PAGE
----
I showed him another of me squinting into the bright sun at Red Rocks. I was thirty then, about the time David and I first met. “Nice,” he said before looking up to meet my gaze where our heads were bent together. His follow up question in context was wholly appropriate: “Don’t you think you’re sexier now,” meant, Don’t you find yourself more attractive in your whole essence of being, your natural-not posed-self, now at age forty-nine … a self-assured beauty not yet attainable in one’s twenties? I adored him in that moment for his wise and wonderful ability to see me, like few middle-aged men can or do.
So why my skittish response? Affirming remarks aren’t hard to come by, so why did this my friend’s question catch me so off guard, knock me so off-kilter? I work in a world of men, both Christian and non, and I’ve grown comfortable with the fact that men of all ages, in all walks of life, talk openly about and equate beauty with sex. Some are pervy, but most are just saying it like they see it. “Damn, she’s hot,” means the same as, “She is an attractive woman,” meaning she’s beautiful and most likely, yep–sexy. The two are not that far apart in his mind. The word sexy didn’t catch me off guard, or even really register at all.
My unintended dismissal of a wonderful compliment wasn’t just because I’m especially aware of the desire to age gracefully while writing every day of 49. It was because I felt vulnerable. Seen. Enjoyed.
Beauty simultaneously, in body, soul, and spirit. It is a truth I desire to make a reality, and yet as it rolled out, I was ridiculously self-conscious about it. I too have allowed bits of myself to splinter off; thinking if I wear this scarf, he won’t notice that I have boobs, and will appreciate me only for my mind. If I wear this straight-lined navy blue skirt, he won’t look at my butt.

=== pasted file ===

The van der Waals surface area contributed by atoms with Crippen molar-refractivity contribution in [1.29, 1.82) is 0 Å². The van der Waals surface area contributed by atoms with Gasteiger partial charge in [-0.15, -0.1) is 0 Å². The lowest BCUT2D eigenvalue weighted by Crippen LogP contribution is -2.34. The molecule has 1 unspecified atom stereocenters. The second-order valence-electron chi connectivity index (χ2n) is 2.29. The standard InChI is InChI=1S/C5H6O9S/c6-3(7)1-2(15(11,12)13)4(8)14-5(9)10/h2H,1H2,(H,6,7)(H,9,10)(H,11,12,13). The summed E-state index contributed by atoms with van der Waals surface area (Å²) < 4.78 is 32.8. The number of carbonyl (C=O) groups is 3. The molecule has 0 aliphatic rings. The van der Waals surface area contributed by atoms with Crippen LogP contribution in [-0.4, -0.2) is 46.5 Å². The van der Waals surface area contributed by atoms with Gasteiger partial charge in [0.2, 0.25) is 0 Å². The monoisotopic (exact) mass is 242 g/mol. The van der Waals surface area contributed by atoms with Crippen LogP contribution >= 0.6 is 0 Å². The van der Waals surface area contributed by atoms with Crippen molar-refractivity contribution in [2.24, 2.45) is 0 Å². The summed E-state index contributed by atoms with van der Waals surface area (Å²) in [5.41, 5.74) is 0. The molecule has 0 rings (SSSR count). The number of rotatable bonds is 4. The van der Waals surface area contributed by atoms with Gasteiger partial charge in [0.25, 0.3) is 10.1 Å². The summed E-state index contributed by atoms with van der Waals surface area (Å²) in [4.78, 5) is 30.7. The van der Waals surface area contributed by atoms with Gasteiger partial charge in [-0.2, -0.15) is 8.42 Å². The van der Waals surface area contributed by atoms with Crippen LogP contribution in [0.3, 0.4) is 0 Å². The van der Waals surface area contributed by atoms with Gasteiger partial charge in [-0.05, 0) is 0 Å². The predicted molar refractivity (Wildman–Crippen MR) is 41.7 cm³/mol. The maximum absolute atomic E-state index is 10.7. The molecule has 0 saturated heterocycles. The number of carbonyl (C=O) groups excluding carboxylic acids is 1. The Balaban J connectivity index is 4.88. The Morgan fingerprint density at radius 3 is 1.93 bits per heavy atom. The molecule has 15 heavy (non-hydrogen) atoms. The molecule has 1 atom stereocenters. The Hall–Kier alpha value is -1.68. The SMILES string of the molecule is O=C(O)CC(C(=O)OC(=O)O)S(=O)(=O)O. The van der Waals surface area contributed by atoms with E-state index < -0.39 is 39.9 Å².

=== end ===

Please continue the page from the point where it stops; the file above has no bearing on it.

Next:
But mostly my response was: He didn’t know me then…when…
I was my sexiest, prettiest barefoot self, with hair–long strands whipping about my face in the wet, salty spray, full moon shining on the water, pelicans flying in formation over the crashing of the sea. Laguna Beach walkways up on the cliffs above, lovers in the sand below, white sails against the vivid blue, painters, boutiques, bikinis on bicycles, volleyball, surfers, Spanish tiled roofs, wrought iron. Roses. Secrets. Shrubs in shapes of dolphins, flip-flops, bare chests, ageless, timeless. Money. Endless potential, the Pacific coast taking up residence in me.
I’m told that I tinker with my soul too often. My mind wanted to down-shift and micro-analyze. Better that I save such ruminations for later and enjoy the remaining light conversation for now. So I waved off David’s question and the images of my SoCal twenty-seven self and we chatted about our families and new business ventures. A gorgeous barista brought our foamy drinks and I could hardly tear my eyes away from her satin smooth décolletage, a perfect segue to her perky breasts. David and I finished our lattes and parted ways.